Background: Minimally-invasive pancreatoduodenectomy (MIPD) is fraught with the risk of complication-related deaths (LEOPARD-2), a significant volume-outcome relationship and a long learning curve. With rates of conversion for MIPD approaching 40%, the impact of these on overall patient outcomes, especially, when unplanned, are yet to be fully elucidated. This study aimed to compare peri-operative outcomes of (unplanned) converted MIPD against both successfully completed MIPD and upfront open PD.
Methods: A systematic review of major reference databases was undertaken. The primary outcome of interest was 30-day mortality. Newcastle–Ottawa scale was used to judge the quality of the studies. Meta-analysis was performed using pooled estimates, derived using random effects model.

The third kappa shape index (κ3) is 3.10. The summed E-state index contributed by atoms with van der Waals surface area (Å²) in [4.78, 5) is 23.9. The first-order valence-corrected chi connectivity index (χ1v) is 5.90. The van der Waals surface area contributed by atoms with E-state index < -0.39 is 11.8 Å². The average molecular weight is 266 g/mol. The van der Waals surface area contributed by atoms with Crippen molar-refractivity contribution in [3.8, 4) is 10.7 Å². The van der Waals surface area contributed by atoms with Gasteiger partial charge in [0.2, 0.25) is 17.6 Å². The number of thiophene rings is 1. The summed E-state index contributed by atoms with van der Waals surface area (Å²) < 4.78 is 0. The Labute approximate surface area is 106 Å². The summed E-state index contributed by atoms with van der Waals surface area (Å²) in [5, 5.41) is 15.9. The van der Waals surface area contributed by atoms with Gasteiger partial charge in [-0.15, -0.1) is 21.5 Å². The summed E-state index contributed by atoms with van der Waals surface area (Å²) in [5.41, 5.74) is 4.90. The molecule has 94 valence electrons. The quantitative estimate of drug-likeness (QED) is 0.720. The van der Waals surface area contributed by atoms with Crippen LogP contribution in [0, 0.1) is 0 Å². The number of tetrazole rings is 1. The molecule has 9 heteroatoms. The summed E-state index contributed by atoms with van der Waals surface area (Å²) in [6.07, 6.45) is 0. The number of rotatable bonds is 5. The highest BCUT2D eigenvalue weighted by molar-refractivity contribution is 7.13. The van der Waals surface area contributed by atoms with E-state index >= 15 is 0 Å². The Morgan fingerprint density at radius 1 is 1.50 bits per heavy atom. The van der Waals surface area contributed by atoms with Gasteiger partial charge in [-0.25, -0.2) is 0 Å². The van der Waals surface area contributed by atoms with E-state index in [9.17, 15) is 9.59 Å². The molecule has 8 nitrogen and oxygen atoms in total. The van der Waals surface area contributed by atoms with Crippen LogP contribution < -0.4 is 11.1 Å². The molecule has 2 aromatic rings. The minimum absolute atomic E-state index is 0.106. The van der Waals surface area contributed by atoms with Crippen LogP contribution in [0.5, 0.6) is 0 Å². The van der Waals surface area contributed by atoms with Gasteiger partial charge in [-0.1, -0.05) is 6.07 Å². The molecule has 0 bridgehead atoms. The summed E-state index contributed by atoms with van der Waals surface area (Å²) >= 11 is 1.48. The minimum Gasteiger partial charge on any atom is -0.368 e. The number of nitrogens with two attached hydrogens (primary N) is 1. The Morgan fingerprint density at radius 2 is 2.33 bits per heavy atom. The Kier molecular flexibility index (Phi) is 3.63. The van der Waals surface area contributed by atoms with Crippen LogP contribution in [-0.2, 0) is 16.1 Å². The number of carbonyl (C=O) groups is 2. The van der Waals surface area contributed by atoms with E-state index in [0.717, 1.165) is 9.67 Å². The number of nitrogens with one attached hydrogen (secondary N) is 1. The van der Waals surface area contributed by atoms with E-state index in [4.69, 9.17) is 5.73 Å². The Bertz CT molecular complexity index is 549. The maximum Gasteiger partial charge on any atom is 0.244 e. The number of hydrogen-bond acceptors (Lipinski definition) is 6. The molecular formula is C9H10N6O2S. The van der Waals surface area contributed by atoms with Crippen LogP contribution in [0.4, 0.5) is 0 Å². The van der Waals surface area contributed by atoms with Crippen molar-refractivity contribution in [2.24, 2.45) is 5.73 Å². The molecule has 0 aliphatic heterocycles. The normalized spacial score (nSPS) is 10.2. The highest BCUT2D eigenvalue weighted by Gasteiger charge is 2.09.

Results: Six studies involving 20,267 patients were included in the review. Pooled analysis demonstrated (unplanned) converted MIPD were associated with an increased 30-day (RR 2.83, CI 1.62- 4.93, p = 0.0002, I 2 = 0%) and 90-day (RR 1.81, CI 1.16- 2.82, p = 0.009, I 2 = 28%) mortality and overall morbidity (RR 1.41, CI 1.09; 1.82, p = 0.0087, I 2 = 82%) compared to successfully completed MIPD. Patients undergoing (unplanned) converted MIPD experienced significantly higher 30-day mortality (RR 3.97, CI 2.07; 7.65, p < 0.0001, I 2 = 0%), pancreatic fistula (RR 1.65, CI 1.22- 2.23, p = 0.001, I 2 = 0%) and re-exploration rates (RR 1.96, CI 1.17- 3.28, p = 0.01, I 2 = 37%) compared upfront open PD.
Conclusions: Patient outcomes are significantly compromised following unplanned intraoperative conversions of MIPD when compared to successfully completed MIPD and upfront open PD. These findings stress the need for objective evidence-based guidelines for patient selection for MIPD.
- minimally invasive pancreatic surgery
- Patient outcomes